We are left to return to the discussion Alice had with Humpty Dumpty. 'When I use a word,' Humpty Dumpty said in a rather scornful tone, 'it means just what I choose it to mean - neither more nor less.' 'The question is,' said Alice, 'whether you can make words mean so many different things.' 'The question is,' said Humpty Dumpty, 'which is to be master - that's all.' When exploring the world of adolescent chemical abuse, we are left with a sense that words mean exactly what those who make the diagnosis and effect the therapies want them to mean. There are as many definitions for substance abuse as there are treatment programs. There are as many ways of evaluating the treatment success as there are programs in need of assessment. We are left with but a dim sense of the parameters that discriminate use from abuse, those in need for therapy and those not, and those most likely to benefit from therapy in the short run from those less likely to benefit. Through it all, however, we do have some insights that should prove useful to the clinician. The model for assessment developed by Halikas et al. represents a significant step forward, and it appears that a standardized and normed adolescent assessment tool is on the horizon. There is increasing awareness that drug abuse in adolescence stems not from a unitary etiology of one's inability to 'handle' liquor or drugs but rather from multifactorial etiologies. Additionally, there is a growing awareness that there are many types of drug users, and, as a consequence, drug treatment programs ideally should be tailored to individual problems rather than to defining one's problems from within the philosopy of the drug treatment program. Finally, there is an emerging awareness that for youths with drug-related problems although short-term therapy may be beneficial, long-term impact is far more uncertain. For the primary care clinician, however, as always, in the face of uncertainty we still must act. We must still make diagnosis using imperfect instruments and refer to treatment programs of which we know little. The hope is that perhaps we can improve our diagnostic questioning and investigation of the treatment programs to which we may refer patients.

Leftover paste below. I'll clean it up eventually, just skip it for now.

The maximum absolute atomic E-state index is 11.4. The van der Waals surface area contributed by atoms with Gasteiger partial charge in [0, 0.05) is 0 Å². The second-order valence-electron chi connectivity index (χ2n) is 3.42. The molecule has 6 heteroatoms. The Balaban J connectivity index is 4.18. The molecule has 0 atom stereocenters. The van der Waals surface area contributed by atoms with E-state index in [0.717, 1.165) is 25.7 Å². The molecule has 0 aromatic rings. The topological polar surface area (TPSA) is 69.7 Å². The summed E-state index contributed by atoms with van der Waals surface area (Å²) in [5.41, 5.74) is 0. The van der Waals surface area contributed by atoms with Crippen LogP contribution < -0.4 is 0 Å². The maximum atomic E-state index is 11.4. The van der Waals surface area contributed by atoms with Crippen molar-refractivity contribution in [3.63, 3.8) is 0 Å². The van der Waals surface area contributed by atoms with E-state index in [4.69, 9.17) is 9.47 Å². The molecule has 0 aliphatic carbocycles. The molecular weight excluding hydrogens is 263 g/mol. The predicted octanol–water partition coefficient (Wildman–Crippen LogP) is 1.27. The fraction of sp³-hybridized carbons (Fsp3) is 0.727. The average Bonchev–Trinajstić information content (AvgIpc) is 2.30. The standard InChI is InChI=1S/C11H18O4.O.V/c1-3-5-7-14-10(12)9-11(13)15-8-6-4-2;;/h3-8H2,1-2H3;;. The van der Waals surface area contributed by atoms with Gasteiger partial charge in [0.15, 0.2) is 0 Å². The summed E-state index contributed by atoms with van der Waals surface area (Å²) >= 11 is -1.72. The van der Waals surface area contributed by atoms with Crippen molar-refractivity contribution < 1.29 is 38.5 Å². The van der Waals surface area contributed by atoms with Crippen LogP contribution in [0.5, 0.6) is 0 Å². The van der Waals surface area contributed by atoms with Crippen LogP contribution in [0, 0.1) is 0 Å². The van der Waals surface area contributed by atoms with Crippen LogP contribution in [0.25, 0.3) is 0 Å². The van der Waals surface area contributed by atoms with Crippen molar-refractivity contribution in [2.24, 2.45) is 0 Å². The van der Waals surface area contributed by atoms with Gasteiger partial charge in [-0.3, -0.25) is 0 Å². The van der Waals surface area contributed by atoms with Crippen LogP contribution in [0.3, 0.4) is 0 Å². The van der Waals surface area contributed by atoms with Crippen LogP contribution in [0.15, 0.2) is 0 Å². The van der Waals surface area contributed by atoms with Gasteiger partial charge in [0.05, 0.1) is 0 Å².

ASJC Scopus subject areas
- Pediatrics, Perinatology, and Child Health